They warned that "bullish" predictions of a 6 per cent rise in house prices for the UK were unlikely in Scotland as disposable income remained low and consumers were more "frugal".
Figures out today said the UK will see house prices grow by more than 6 per cent this year and by 20 per cent in the next three years.
Forecasts from the Centre for Economics and Business Research (CEBR) are based on an improved mortgage lending outlook, while still below the boom of pre-credit crunch days. But Scots property experts said the predictions were too optimistic and it could take 18 months to three years for Scotland to catch up.
The Consumer and Housing Prospects Report said mortgage approvals would reach about 72,000 per month by the end of 2010 from today's level of 60,000 per month in the UK.
By 2013, this figure would reach 90,000 per month, said the CEBR, still below the 118,000 per month seen in 2002. It also suggested that interest rates would remain on hold at 0.5 per cent until mid- to late-2011.
Benjamin Williamson, one of the report's authors and an economist at CEBR, said: "The fact that house prices have already risen by almost 10 per cent since the bottom of the cycle has surprised most commentators.
"However, with the rate of mortgage lending more than doubling over this period, a shortage of new properties on the market, low interest rates and unemployment not rising nearly as fast as expected, it is easy to see how prices have moved so quickly.
"This combination of factors will continue to push prices up during 2010, albeit at a more modest rate than we have seen over the last six months."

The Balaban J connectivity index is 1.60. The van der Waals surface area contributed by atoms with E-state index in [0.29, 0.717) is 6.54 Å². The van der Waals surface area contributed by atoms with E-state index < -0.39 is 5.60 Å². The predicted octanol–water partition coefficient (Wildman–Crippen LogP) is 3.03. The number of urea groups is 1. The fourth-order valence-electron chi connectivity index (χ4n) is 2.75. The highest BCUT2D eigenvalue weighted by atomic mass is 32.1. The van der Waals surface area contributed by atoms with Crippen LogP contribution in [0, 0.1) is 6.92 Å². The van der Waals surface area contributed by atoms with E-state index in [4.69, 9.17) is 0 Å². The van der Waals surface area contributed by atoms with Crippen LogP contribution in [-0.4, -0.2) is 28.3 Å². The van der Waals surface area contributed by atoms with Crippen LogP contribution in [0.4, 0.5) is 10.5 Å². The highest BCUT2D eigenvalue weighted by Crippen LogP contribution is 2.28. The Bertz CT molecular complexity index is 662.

No specific figures were available for Scotland from CEBR, and Mark Hordern, spokesman for Glasgow Solicitors Property Centre (GSPC), disputed the report's optimism. He forecast there would be little change in Scotland for house prices, and at best a rise of 1 per cent.
He said: "I'm surprised the CEBR is being so bullish on house prices. While we have not seen falls in house prices that many forecast, there's not much incentive to push them up. House prices really track disposable income and historically they have risen less quickly in Scotland than in the rest of the UK. Scotland's reputation for being frugal is illustrated well by housing prices.
"There is a new culture of caution and people will be more circumspect about the size of mortgages. I don't know how long that will last.
"For us, the number of transactions is more important than price. That number collapsed by 50 per cent last year. House prices just indicate the economy is doing better and give homeowners security they need to make other purchases. House prices tend to lag other parts of the UK by 18 months to three years."
Kennedy Foster, policy consultant in Scotland for the Council of Mortgage Lenders, agreed and said that while some new homes were being built, the availability of homes to buy was still low.
He said: "Our view is that mortgage availability will remain tight, if perhaps a bit more relaxed than last year. Growth will be limited around availability of supply."
In January, Lloyds Banking Group argued that house prices would remain flat this year, despite a steady recovery. And it said the prospects of a return to 95 per cent or 100 per cent mortgages being widely available were slim. The number of available mortgage types has dropped from 30,000 in 2007 to 2,500.
Mr Hordern said the average rise in house prices over the decade in real terms was a low 2 per cent each year, because of the modest rise of 1.8 per cent in disposable income. But according to figures from Bank of Scotland last week, the total effect on property prices in Scotland was a jump of 94 per cent in the past ten years.
Small towns recorded the greatest rises in Scotland, with Inverurie in Aberdeenshire topping the table with a rise of 152 per cent, from 84,269 to 212,736.
The shortage of new housebuilding would mean there a continuing supply problem to push up prices again in 2012 and 2013.
Ben Read, managing economist at CEBR, added: "The key reason behind the upward revision to our forecasts is that mortgage approvals have recovered more quickly than we had expected."